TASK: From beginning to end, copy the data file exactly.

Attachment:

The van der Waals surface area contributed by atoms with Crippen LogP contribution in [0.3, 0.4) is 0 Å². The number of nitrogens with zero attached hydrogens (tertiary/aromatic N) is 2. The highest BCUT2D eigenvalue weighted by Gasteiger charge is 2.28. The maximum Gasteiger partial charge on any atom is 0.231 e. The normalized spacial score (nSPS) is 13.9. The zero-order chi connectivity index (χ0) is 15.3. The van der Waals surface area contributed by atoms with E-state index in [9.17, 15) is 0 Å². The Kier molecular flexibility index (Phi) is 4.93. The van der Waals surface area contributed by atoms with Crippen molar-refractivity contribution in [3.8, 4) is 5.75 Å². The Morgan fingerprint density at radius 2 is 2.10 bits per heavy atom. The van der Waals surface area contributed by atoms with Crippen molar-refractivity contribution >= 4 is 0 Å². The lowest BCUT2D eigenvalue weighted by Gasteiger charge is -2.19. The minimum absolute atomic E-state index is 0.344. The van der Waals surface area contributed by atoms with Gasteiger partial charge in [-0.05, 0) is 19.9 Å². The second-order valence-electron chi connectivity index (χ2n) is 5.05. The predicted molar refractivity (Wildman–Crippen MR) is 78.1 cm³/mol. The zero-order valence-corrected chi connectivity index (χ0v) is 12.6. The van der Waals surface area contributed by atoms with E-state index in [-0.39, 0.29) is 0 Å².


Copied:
The van der Waals surface area contributed by atoms with Crippen LogP contribution in [0.3, 0.4) is 0 Å². The number of nitrogens with zero attached hydrogens (tertiary/aromatic N) is 2. The highest BCUT2D eigenvalue weighted by Gasteiger charge is 2.28. The maximum Gasteiger partial charge on any atom is 0.231 e. The normalized spacial score (nSPS) is 13.9. The zero-order chi connectivity index (χ0) is 15.3. The van der Waals surface area contributed by atoms with E-state index in [9.17, 15) is 0 Å². The Kier molecular flexibility index (Phi) is 4.93. The van der Waals surface area contributed by atoms with Crippen molar-refractivity contribution in [3.8, 4) is 5.75 Å². The Morgan fingerprint density at radius 2 is 2.10 bits per heavy atom. The van der Waals surface area contributed by atoms with Crippen molar-refractivity contribution >= 4 is 0 Å². The lowest BCUT2D eigenvalue weighted by Gasteiger charge is -2.19. The minimum absolute atomic E-state index is 0.344. The van der Waals surface area contributed by atoms with Gasteiger partial charge in [-0.05, 0) is 19.9 Å². The second-order valence-electron chi connectivity index (χ2n) is 5.05. The predicted molar refractivity (Wildman–Crippen MR) is 78.1 cm³/mol. The zero-order valence-corrected chi connectivity index (χ0v) is 12.6. The van der Waals surface area contributed by atoms with E-state index in [-0.39, 0.29) is 0 Å².